Mangled Science, Mangled Truth, Part 2

Continued from yesterday.

Mathematicians sometimes employ the imagery of a three-dimensional landscape to represent the challenge of solving complex problems. Imagine such a landscape, replete with peaks and valleys, stretching to infinity. Now imagine we want to find the highest point on that landscape, but we can only see the points that we’ve visited.

We’re standing on the highest point we’ve found, but are we as high as we could be? Are we really on a molehill, thinking it’s a mountain only because we’ve not yet discovered what real heights look like? How can we explore this terrain without spending an eternity randomly trying new locations?

Mathematicians have conjured a variety of mechanisms for grappling with this problem. They deploy algorithms, for example, that search for higher ground. They grapple with not only “solving” the problem represented by the theoretical landscape, but of inventing methods that can solve a variety of such problems more efficiently than a random walk. [Read more...]

Mangled Science, Mangled Truth, Part 1

It’s one of those intellectual nuggets you tuck away for dinner parties: A recent psychological study finds that people are more likely to express politically conservative values after seeing a U.S. flag. And this one: People are more inclined to support inequality when exposed to money.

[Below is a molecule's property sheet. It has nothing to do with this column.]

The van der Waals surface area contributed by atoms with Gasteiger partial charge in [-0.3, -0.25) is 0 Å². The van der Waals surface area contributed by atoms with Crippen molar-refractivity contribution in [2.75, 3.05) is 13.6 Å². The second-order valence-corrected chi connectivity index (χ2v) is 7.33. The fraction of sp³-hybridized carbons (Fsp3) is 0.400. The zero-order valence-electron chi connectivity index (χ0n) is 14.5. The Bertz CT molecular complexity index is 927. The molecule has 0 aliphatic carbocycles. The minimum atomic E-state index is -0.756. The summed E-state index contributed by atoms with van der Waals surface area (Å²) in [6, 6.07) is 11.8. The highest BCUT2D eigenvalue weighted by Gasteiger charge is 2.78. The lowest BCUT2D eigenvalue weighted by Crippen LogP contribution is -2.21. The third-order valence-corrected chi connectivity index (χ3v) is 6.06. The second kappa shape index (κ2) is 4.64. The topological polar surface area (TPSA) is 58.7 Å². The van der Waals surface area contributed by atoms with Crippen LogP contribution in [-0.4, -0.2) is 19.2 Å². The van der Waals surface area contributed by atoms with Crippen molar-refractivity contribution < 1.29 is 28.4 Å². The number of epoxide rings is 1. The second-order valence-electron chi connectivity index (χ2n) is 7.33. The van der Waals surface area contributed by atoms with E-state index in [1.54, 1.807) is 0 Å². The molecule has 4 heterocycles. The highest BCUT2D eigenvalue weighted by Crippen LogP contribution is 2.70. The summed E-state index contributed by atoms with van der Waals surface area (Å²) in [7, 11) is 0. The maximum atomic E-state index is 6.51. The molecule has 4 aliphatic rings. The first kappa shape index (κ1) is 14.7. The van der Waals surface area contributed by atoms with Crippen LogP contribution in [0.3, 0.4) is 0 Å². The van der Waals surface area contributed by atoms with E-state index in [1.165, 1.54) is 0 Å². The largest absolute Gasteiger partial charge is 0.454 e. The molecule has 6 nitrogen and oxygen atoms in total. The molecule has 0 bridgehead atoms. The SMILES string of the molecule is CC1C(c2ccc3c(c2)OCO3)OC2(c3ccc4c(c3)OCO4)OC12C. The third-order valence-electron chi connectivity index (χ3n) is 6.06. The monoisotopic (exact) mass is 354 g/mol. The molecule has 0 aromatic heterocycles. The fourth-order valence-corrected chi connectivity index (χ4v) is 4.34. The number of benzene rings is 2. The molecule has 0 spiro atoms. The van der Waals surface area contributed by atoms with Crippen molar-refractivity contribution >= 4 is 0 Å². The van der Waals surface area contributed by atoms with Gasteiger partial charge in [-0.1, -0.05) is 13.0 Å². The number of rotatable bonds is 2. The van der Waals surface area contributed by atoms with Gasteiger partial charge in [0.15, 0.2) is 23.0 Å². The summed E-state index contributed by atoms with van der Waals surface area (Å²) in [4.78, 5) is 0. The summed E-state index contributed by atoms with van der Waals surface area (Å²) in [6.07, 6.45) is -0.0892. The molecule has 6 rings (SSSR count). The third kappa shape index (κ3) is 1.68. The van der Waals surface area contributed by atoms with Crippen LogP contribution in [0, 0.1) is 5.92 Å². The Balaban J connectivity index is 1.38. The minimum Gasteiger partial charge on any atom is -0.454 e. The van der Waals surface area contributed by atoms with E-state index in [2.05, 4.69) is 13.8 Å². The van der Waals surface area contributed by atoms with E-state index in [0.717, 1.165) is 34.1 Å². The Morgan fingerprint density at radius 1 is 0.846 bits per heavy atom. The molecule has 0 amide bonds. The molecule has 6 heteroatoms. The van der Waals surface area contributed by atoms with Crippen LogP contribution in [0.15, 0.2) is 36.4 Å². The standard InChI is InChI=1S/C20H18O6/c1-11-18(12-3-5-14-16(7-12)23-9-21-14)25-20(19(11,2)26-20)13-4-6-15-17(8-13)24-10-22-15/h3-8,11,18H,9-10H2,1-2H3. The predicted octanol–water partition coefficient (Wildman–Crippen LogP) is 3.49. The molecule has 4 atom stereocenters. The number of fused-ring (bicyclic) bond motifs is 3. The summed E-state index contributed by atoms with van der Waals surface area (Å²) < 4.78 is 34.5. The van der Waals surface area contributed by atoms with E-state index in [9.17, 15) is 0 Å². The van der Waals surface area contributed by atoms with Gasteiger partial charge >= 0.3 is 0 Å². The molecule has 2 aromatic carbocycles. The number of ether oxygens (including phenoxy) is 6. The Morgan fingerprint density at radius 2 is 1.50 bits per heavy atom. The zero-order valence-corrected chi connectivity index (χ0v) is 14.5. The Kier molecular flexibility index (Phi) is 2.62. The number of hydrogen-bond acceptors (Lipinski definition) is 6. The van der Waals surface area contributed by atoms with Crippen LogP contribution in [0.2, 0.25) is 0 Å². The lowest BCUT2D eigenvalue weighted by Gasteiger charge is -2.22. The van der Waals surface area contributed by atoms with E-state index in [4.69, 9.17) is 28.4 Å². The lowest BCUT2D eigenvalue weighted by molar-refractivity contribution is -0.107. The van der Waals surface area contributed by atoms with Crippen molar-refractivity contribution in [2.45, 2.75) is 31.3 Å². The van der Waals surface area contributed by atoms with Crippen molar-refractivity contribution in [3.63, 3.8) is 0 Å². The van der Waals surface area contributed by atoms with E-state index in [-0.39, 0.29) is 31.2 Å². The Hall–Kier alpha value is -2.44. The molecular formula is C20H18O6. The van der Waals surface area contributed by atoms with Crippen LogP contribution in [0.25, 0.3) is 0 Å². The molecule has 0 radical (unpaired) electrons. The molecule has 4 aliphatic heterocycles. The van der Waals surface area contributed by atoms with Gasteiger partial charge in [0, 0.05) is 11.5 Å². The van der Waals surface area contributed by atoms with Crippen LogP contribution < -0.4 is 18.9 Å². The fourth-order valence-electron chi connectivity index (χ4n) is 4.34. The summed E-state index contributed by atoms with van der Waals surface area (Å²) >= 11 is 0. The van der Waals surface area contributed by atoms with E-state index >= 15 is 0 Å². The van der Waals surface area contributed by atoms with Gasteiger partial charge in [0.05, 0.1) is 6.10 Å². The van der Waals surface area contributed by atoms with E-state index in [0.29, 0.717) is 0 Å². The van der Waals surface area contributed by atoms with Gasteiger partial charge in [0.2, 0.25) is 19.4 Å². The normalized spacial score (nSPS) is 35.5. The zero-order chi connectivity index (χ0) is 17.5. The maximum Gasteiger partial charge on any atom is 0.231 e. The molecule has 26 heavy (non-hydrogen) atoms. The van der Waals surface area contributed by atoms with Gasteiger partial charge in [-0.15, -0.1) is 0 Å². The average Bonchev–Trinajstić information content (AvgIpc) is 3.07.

Throw these scientific factoids at your conservative neighbor during the next block barbeque. You’re reactionary because you’re bought and paid for, Harry. And these American flag napkins just reinforce your worldview.

The problem with both studies, however, is that other researchers have been unable to replicate them. Worse, this problem may extend to a great many findings from psychological studies.

If you doubt that this matters, consider that as I write this, major publications are gleefully reporting a new study by a Cornell psychology PhD who has found that casual sex can be very good for the emotional well-being of young people. Maybe she’s right, maybe she’s wrong, but I’m wagering nobody will bother to find out, which means you can choose to believe her findings if it suits you. [Read more...]

Science and the Death of Philosophy

My boy is a bit of a science geek. He subscribes to Discover and Popular Science. They are both styled after the fashion of other pop magazines in an attempt to appeal to non-scientists (“Cold Fusion: A Special Investigation”).

Popular Science focuses on technology. The past year’s issues have featured an invisible, invincible war ship, faster racecars, the ultimate scuba system, elevators with speeds of forty miles an hour.

And there’s the new no-pulse mechanical heart that has revolutionized heart replacement by running steadily at 10,000 rpm instead of trying to pulse like a heart made of muscle. This advance is making the old heart, “that mimics nature’s lub-dub… as comically shortsighted as Leonardo Da Vinci designing a flying machine with flapping wings.” People are now walking around, living comfortably, with no pulse whatsoever. [Read more...]


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